USF students received an email Friday morning from Dean for Students Michael Freeman, confirming a case of chickenpox found on campus.
“Although chickenpox is not a serious disease for most people, it is highly contagious, which is why the university has decided to notify all students, faculty and staff,” the email said.
Dr. Joseph Puccio, Medical Director for Student Health Services, said even those who have contracted chickenpox or have been vaccinated could be at risk, though a much more reduced one.
“Even with the vaccine, which is a good one, studies have shown that mild cases have developed,” he said. “The rash may be mild and there may be no fever, but there’s still a possibility.”
Puccio said chickenpox is very contagious and is spread through respiratory droplets, such as through coughing or sharing forks, knives and spoons.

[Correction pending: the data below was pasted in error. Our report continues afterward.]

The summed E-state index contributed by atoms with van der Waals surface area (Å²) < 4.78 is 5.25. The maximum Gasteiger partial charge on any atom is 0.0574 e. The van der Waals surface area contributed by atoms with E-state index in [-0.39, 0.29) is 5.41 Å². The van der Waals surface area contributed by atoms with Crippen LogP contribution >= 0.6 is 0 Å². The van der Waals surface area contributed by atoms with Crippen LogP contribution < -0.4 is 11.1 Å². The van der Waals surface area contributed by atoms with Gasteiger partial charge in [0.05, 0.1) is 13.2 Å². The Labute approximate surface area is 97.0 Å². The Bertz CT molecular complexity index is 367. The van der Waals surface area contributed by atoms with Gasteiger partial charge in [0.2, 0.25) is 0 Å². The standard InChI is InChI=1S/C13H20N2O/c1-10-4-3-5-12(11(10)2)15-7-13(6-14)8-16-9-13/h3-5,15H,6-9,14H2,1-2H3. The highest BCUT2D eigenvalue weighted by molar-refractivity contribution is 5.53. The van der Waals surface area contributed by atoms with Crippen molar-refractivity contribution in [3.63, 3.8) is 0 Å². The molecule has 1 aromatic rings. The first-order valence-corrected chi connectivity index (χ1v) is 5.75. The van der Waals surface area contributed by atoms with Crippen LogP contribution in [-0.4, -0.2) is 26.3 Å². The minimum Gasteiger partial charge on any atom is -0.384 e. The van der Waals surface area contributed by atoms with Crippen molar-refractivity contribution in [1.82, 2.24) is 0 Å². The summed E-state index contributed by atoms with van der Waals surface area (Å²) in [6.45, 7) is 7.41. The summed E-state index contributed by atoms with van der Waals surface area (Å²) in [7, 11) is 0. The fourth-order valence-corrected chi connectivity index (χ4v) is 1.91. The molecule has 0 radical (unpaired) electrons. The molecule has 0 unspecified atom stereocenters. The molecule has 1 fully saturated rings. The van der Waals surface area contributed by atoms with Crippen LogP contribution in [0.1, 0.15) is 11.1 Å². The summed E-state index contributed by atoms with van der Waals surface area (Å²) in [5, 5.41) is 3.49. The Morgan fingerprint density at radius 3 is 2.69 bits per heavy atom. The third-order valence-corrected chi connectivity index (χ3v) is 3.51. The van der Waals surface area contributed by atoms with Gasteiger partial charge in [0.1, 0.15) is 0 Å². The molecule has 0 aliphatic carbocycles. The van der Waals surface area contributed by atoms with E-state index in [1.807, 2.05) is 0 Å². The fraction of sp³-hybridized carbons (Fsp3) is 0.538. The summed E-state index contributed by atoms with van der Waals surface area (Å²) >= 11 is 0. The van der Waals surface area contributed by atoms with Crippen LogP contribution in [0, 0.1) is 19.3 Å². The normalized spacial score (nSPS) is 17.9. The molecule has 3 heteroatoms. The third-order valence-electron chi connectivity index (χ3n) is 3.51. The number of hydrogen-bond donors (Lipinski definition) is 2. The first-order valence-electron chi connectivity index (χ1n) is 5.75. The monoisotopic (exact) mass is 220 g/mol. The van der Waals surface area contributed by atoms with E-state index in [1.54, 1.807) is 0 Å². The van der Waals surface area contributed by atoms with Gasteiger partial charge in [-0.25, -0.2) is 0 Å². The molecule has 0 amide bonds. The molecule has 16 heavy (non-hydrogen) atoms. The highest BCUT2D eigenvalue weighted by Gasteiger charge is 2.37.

Symptoms include fever, fatigue, headache, loss of appetite and an itchy red or pink raised bumps on the skin, according to the Mayo Clinic.
Puccio said the symptoms for those who have been vaccinated could be more mild.
He said if students noticed they develop symptoms, he strongly encourages them to get them checked by a medical professional and avoid large crowds. To treat fevers, he said, Tylenol and Motrin can be used, but aspirin should be avoided as it can lead to Reye syndrome, which causes acute brain and liver damage, to those who have chickenpox.
USF does not require chickenpox vaccines except for individuals involved in health-related fields.
— Reporting by Divya Kumar